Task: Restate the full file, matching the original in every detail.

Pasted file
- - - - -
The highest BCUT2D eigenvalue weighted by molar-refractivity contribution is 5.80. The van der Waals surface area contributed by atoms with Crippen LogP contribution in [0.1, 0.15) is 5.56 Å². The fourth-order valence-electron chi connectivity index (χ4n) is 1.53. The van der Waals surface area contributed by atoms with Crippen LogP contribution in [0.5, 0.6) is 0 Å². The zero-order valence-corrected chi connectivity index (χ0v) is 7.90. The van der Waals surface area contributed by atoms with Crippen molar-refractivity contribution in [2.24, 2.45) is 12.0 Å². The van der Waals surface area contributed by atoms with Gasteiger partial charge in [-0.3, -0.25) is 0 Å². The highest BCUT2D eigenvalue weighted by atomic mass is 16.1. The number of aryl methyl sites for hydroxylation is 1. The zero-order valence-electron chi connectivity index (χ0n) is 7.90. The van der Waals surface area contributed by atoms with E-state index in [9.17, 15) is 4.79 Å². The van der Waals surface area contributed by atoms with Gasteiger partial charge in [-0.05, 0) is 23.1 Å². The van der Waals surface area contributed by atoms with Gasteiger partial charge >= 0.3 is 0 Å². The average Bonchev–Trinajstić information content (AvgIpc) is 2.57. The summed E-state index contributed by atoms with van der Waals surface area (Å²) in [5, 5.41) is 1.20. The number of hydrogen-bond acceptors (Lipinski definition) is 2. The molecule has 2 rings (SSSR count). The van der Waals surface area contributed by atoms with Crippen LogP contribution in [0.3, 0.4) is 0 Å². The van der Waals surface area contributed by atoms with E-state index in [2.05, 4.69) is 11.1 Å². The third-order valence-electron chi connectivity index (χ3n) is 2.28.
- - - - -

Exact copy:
The highest BCUT2D eigenvalue weighted by molar-refractivity contribution is 5.80. The van der Waals surface area contributed by atoms with Crippen LogP contribution in [0.1, 0.15) is 5.56 Å². The fourth-order valence-electron chi connectivity index (χ4n) is 1.53. The van der Waals surface area contributed by atoms with Crippen LogP contribution in [0.5, 0.6) is 0 Å². The zero-order valence-corrected chi connectivity index (χ0v) is 7.90. The van der Waals surface area contributed by atoms with Crippen molar-refractivity contribution in [2.24, 2.45) is 12.0 Å². The van der Waals surface area contributed by atoms with Gasteiger partial charge in [-0.3, -0.25) is 0 Å². The highest BCUT2D eigenvalue weighted by atomic mass is 16.1. The number of aryl methyl sites for hydroxylation is 1. The zero-order valence-electron chi connectivity index (χ0n) is 7.90. The van der Waals surface area contributed by atoms with E-state index in [9.17, 15) is 4.79 Å². The van der Waals surface area contributed by atoms with Gasteiger partial charge in [-0.05, 0) is 23.1 Å². The van der Waals surface area contributed by atoms with Gasteiger partial charge >= 0.3 is 0 Å². The average Bonchev–Trinajstić information content (AvgIpc) is 2.57. The summed E-state index contributed by atoms with van der Waals surface area (Å²) in [5, 5.41) is 1.20. The number of hydrogen-bond acceptors (Lipinski definition) is 2. The molecule has 2 rings (SSSR count). The van der Waals surface area contributed by atoms with Crippen LogP contribution in [0.3, 0.4) is 0 Å². The van der Waals surface area contributed by atoms with E-state index in [2.05, 4.69) is 11.1 Å². The third-order valence-electron chi connectivity index (χ3n) is 2.28.